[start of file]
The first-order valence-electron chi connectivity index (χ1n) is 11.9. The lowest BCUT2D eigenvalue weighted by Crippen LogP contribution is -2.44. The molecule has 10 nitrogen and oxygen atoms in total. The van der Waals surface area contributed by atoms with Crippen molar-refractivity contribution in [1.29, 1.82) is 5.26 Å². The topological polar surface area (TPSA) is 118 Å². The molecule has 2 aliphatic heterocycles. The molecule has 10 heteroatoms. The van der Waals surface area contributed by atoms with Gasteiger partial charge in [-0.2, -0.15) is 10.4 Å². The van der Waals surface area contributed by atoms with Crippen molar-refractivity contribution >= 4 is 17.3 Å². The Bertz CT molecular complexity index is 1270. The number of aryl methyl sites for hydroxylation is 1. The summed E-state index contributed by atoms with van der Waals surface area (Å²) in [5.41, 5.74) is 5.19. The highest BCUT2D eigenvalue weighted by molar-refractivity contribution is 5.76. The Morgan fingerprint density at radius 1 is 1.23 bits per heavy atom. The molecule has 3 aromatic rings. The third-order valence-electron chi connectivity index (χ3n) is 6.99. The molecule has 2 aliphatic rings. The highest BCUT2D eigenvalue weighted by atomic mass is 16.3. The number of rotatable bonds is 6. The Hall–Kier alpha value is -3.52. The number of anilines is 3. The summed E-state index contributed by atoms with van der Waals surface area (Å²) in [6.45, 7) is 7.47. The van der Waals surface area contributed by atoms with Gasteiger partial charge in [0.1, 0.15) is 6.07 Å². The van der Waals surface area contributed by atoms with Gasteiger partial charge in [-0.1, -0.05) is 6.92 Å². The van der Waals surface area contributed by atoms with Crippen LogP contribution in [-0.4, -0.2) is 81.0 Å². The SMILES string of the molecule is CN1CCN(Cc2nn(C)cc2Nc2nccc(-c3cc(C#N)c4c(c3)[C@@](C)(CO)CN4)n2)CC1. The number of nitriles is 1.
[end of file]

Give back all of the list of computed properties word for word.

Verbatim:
The first-order valence-electron chi connectivity index (χ1n) is 11.9. The lowest BCUT2D eigenvalue weighted by Crippen LogP contribution is -2.44. The molecule has 10 nitrogen and oxygen atoms in total. The van der Waals surface area contributed by atoms with Crippen molar-refractivity contribution in [1.29, 1.82) is 5.26 Å². The topological polar surface area (TPSA) is 118 Å². The molecule has 2 aliphatic heterocycles. The molecule has 10 heteroatoms. The van der Waals surface area contributed by atoms with Gasteiger partial charge in [-0.2, -0.15) is 10.4 Å². The van der Waals surface area contributed by atoms with Crippen molar-refractivity contribution >= 4 is 17.3 Å². The Bertz CT molecular complexity index is 1270. The number of aryl methyl sites for hydroxylation is 1. The summed E-state index contributed by atoms with van der Waals surface area (Å²) in [5.41, 5.74) is 5.19. The highest BCUT2D eigenvalue weighted by molar-refractivity contribution is 5.76. The Morgan fingerprint density at radius 1 is 1.23 bits per heavy atom. The molecule has 3 aromatic rings. The third-order valence-electron chi connectivity index (χ3n) is 6.99. The molecule has 2 aliphatic rings. The highest BCUT2D eigenvalue weighted by atomic mass is 16.3. The number of rotatable bonds is 6. The Hall–Kier alpha value is -3.52. The number of anilines is 3. The summed E-state index contributed by atoms with van der Waals surface area (Å²) in [6.45, 7) is 7.47. The van der Waals surface area contributed by atoms with Gasteiger partial charge in [0.1, 0.15) is 6.07 Å². The van der Waals surface area contributed by atoms with Gasteiger partial charge in [-0.1, -0.05) is 6.92 Å². The van der Waals surface area contributed by atoms with Crippen LogP contribution in [-0.4, -0.2) is 81.0 Å². The SMILES string of the molecule is CN1CCN(Cc2nn(C)cc2Nc2nccc(-c3cc(C#N)c4c(c3)[C@@](C)(CO)CN4)n2)CC1. The number of nitriles is 1.